Miki Ganor, state witness on the submarine affair, was brought into the interrogation room last week to confront former navy commander Eliezer (Chiney) Marom, also implicated in the affair, to exhort him to reveal all information about their mutual dealings.
With the outbreak of a second wave of arrests of people related to the affair, also known as Case 3000 involving the scandal-ridden purchasing of Israeli vessels from German submarine company ThyssenKrupp, Marom was questioned under caution at the offices of the police's Lahav 433 unit.
Marom is believed to have received hundreds of thousands of shekels in bribe money from Ganor, who is suspected of acting on behalf of the German company during the deal. "I received the money for consultation I provided for Ganor," he claimed during his questioning.
Taking Marom by surprise, investigators then brought Ganor into the room who told him directly that the money had not been intended for any consultations, but for carrying out the deal. "I gave you money for your help in the submarine project," Ganor told Marom.
Sticking to his version of events however, Marom denied the claim. "That's not true," former Vice Admiral Marom retorted. "The money was for consultation."
"I told them everything," Ganor then exclaimed. "Tell them the truth."
The confrontation came following a Friday head-to-head between Ganor and strategic advisor Tzachi Lieber in which the former also urged the media strategic advisor to fully cooperate with investigators.
Ganor's testimony incriminated Lieber in the case, accusing him of acting as a middle man in the transfer of cash intended as a brive. While being investigated last week, Lieber indeed confirmed acting as the mediator between Ganor and David Sharan, Prime Minister Benjamin Netanyahu's former bureau chief.
Ganor's testimony purports an agreement with Sharan regarding bribe money provided to the latter through Lieber as an intermediary. Ganor initially transferred NIS 28,000 using this method, later moving NIS 50,000 more.
"I was only doing a friend a favor," Lieber claimed during his investigation.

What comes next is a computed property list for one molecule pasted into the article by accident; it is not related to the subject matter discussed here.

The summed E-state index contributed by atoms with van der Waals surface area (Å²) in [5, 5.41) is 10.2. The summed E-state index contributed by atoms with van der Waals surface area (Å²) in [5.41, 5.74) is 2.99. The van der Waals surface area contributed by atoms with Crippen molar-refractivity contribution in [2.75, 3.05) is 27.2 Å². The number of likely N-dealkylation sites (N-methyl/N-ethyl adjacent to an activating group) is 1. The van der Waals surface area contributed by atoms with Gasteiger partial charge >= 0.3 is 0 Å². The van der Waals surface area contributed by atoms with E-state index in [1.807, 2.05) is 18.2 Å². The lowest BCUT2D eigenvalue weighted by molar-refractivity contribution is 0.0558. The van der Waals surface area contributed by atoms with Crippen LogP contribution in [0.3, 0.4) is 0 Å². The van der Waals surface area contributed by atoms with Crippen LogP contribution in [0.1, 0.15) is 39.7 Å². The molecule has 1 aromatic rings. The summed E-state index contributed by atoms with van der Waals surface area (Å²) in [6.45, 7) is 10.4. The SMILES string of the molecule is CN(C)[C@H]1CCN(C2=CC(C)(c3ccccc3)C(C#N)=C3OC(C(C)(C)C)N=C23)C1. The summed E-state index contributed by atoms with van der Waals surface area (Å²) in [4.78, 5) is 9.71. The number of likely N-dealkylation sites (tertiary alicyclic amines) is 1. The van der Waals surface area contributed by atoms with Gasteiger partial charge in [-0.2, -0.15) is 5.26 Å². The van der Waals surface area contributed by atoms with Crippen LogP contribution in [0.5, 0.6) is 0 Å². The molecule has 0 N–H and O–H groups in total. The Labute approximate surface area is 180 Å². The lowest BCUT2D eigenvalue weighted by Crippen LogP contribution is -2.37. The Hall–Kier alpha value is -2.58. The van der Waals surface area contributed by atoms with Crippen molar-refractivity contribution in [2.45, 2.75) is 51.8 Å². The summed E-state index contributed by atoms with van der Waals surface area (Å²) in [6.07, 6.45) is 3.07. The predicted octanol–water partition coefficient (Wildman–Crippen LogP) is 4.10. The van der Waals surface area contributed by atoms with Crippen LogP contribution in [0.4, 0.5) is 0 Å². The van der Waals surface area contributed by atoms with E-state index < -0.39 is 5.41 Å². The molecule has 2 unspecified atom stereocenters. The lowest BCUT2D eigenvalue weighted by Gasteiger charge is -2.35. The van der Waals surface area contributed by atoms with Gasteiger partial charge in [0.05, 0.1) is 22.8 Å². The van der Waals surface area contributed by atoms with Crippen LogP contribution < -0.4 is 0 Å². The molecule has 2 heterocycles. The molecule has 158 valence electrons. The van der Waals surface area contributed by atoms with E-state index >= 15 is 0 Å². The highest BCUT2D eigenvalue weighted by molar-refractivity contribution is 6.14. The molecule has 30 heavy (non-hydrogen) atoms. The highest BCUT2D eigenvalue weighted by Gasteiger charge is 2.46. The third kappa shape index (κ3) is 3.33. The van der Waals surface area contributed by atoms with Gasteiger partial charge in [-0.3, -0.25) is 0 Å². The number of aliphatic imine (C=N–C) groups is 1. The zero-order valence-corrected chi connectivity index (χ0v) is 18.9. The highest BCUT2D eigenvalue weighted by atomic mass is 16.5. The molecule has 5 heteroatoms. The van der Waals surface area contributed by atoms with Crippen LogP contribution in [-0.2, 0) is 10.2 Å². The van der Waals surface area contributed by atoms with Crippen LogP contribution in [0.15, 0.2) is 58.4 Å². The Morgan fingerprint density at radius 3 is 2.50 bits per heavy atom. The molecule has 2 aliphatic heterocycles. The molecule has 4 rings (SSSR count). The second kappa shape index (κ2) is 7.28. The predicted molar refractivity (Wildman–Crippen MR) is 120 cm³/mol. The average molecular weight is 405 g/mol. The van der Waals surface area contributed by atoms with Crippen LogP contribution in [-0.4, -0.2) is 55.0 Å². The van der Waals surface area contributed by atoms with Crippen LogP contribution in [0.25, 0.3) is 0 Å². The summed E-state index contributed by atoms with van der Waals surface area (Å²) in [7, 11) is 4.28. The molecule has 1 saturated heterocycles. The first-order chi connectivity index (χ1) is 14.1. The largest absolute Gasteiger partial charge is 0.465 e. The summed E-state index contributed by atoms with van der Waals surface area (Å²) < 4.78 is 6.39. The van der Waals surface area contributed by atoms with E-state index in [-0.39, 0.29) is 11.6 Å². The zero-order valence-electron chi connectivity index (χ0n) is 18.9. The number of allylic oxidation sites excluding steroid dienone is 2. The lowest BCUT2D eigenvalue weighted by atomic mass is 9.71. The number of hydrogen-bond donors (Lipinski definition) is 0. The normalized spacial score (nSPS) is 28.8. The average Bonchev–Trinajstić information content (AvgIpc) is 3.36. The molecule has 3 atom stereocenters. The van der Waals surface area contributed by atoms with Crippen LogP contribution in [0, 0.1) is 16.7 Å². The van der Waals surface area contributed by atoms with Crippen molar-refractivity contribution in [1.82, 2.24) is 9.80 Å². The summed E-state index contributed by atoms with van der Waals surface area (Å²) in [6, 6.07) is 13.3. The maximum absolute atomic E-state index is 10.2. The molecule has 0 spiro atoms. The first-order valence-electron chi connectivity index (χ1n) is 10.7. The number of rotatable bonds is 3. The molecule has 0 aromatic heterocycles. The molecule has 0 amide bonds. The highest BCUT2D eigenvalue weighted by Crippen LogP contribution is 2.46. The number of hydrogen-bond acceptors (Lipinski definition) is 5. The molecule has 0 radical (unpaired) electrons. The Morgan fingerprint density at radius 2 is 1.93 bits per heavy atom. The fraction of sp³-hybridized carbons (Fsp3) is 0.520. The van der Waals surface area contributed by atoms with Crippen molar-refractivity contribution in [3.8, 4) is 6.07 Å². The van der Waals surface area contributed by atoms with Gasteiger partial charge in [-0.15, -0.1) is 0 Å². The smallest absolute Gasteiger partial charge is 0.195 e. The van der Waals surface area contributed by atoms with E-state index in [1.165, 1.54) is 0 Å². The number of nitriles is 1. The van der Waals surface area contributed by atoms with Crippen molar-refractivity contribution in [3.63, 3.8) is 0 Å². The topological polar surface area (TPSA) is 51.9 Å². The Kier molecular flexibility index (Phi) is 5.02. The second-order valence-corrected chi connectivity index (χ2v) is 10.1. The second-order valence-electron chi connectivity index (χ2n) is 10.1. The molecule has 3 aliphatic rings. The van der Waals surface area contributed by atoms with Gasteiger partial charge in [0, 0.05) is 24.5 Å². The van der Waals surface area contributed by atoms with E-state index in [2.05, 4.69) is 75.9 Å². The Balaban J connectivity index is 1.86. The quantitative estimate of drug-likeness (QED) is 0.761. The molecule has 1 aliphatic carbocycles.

After providing the testimony assisting police in untangling the complexities of the case, Lieber's hopes of being released were dashed Thursday when the courts extended his remand by five days.
Following the court's decision, Lieber opted to remain silent and no longer cooperate with the investigative team.
"He realized he'd made a mistake by giving the police free gifts and so decided to clam up," said a source close to the investigation.
In an attempt to extract further information from Lieber, police brought in Ganor. "Tzachi, I told them everything about us," Ganor told Lieber. "They're not trying to get us, only others."
While Lieber remained uncooperative, Ganor continued efforts to get his former friend to open up. "I revealed everything that happened between us. I don't have the defense that you do," he continued.
Simultaneously, following police consideration of a possible state witness agreement to also be signed with Lieber, the latter's attorneys Yair Regev and Yafa Golan quickly arrived to the Lahav 433 offices, spoke with their client for two hours and advised him to remain silent.
Police are expected to carry out a third wave of arrests related to the affair in the coming days. Ganor provided them with new information, according to which there were some irregularities in managing Minister Yuval Steinitz's primary campaign.
This information may yet implicate more people close to the minister. As a result, Lahav 433 personnel held meetings this past weekend in anticipation of calling Steinitz himself in to testify.
A businessman very close to Steinitz was indeed questioned under caution Sunday on his part in the submarine affair.
The man, also known to be a political wheeler-dealer, was brought in for questioning following Ganor's testimony.